According to what the author of the above linked article says, Chua is teaching her children that the “arts” (in particular drama) and physical fitness are not important. Yet, historically, during economic hard times, people have always been willing to pay for entertainment. Vaudeville was hugely popular during the Great Depression ;), and during Shakespeare’s time, the theatres were full – especially the lower yard where the less affluent masses stood to watch the show. Further, if we don’t have machines to do the work for us, we’re going to have to use our bodies to get the work done, but if we have failed to condition our bodies to do work, we’re going to get injured.

    Again, I haven’t read the book, and perhaps, I don’t fully understand what is in it, as I’m basing my whole opinion on what someone else (who hasn’t read the book *grin*) says about it, but I really don’t agree with “authoritarian” parenting or educating styles, in general. They may seem to be working in the short-term, but long-term, I think they do nothing by harm.

    I would love to chat with you about it, and you could even correct any of my misconceptions about the book. My email address is my first name at my blog address (not the blog name, not "Surviving the Suburbs") followed by the usual dots and coms.

  8. I'll have to email you tomorrow about it (we have guests coming in a few minutes, so I don't have time to do it right now).

    Just wanted to mention that she did teach her daughters some of the arts. Her oldest has played piano at Carnegie and her youngest is a highly skilled violinist.

    I finished the book last night (it's short, and her writing style is easy to get through). I have a lot of conflicting thoughts about it.

    If it helps, here's an article written by the author which explains the first part of the book well:

  9. patricialynn - that's the same article that was linked to the review above ;).

    I find her examples of the way she treats her children incredibly abusive, and while she may not feel like she suffered from being called "garbage" by her father, I suspect it had some impact on her. Perhaps the end result was positive in that she became a Yale Professor, but is being a hard-driven perfectionist such a good thing?

    This phrase also struck me as being complete bullshit: ... children on their own never want to work, which is why it is crucial to override their preferences. If that work has value to them, they will be completely interested in working - which is the philosophy of most unschoolers.

    The homeschooling community is full of high-performing individuals. For example, Chris Paolini who wrote the Eragon series was homeschooled. And, perhaps, Chua would argue that Taylor Swift isn't successful, but she was taught three guitar chords by repairman when she was ten, and then, SHE, through no coersion or force from her parents, decided to take it to the next level.

    No, not every homeschooler will do great things but I submit that neither does every Chinese person even those raised by Chinese parents in China.

    Chua mentions the cultural differences, and I think that's the key. Chinese lifestyles are very different than the way we live in the US. Amy Tan's fiction explores how those differences play out in mother-daughter reslationships, and how damaging the misunderstandings between the two generations can be, because the American-born daughters don't have the cultural clues necessary to really undersand their mothers' actions.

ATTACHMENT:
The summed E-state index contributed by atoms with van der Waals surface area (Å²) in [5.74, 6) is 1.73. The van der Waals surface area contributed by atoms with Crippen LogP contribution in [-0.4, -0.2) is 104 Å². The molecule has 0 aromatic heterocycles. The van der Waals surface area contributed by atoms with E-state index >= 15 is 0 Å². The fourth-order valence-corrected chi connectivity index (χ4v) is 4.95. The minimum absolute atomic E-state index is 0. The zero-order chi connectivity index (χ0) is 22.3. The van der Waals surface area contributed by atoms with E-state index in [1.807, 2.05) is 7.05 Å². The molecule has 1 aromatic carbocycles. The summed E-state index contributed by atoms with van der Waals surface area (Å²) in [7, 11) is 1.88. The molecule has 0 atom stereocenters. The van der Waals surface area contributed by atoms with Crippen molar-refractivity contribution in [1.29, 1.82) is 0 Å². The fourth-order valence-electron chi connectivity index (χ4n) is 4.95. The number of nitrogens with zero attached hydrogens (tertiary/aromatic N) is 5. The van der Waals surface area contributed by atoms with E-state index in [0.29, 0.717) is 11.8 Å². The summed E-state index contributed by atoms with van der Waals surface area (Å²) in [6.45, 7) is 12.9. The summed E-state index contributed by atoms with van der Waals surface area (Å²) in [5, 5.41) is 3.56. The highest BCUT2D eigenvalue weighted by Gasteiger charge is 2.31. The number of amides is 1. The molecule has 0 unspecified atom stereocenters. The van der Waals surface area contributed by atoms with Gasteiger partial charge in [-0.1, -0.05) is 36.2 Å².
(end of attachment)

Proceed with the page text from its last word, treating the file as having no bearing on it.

I guess the bottom line is that if Chua thinks she's doing a good job, then more power to her, but I would never call my daughter garbage for something as insignficant and petty as a math grade, because doing well in math does not reflect on the kind of person she is or will become. A friend told me recently that my girls were "kind", and they are, because they are treated kindly. Perhaps I'm being naive, but I place more value in their treatment of others than in the possibility that they might play in Carnegie Hall some day.

  10. I find myself agreeing with you, for the most part. My own philosophy in child rearing is that you can't raise all your children the same way. Some kids respond very well to the "Chinese" form of parenting (sans insults, of course). Some kids respond better to the "Western" style, and some kids respond better to different forms of child rearing.

    Each child is unique, an individual, and that individuality needs to be respected. You do that with unschooling (and isn't it annoying that my spell checker refuses to recognize "unschooling" as a word?). I try to do that with my kids.

    I find that in some ways, the Chinese style works very well for my middle child. He definitely needs to be pushed into trying an activity, but once he does it, he usually finds he loves it. But if he tries it and doesn't like it, I don't press. My other two boys tend to throw themselves into any new activity with minimal encouragement, so they don't respond to being pushed as much.

    Thank you for your insight and thoughts. I still think you might want to read the book, because in the end, the author comes to the realization that her younger daughter wasn't the kind of child who responded well to the Chinese style, and she changed her parenting style accordingly and found major improvement almost immediately. She freely admits, at the end of the book, that the Chinese style of parenting was NOT superior. It was definitely worth the time I spent reading it.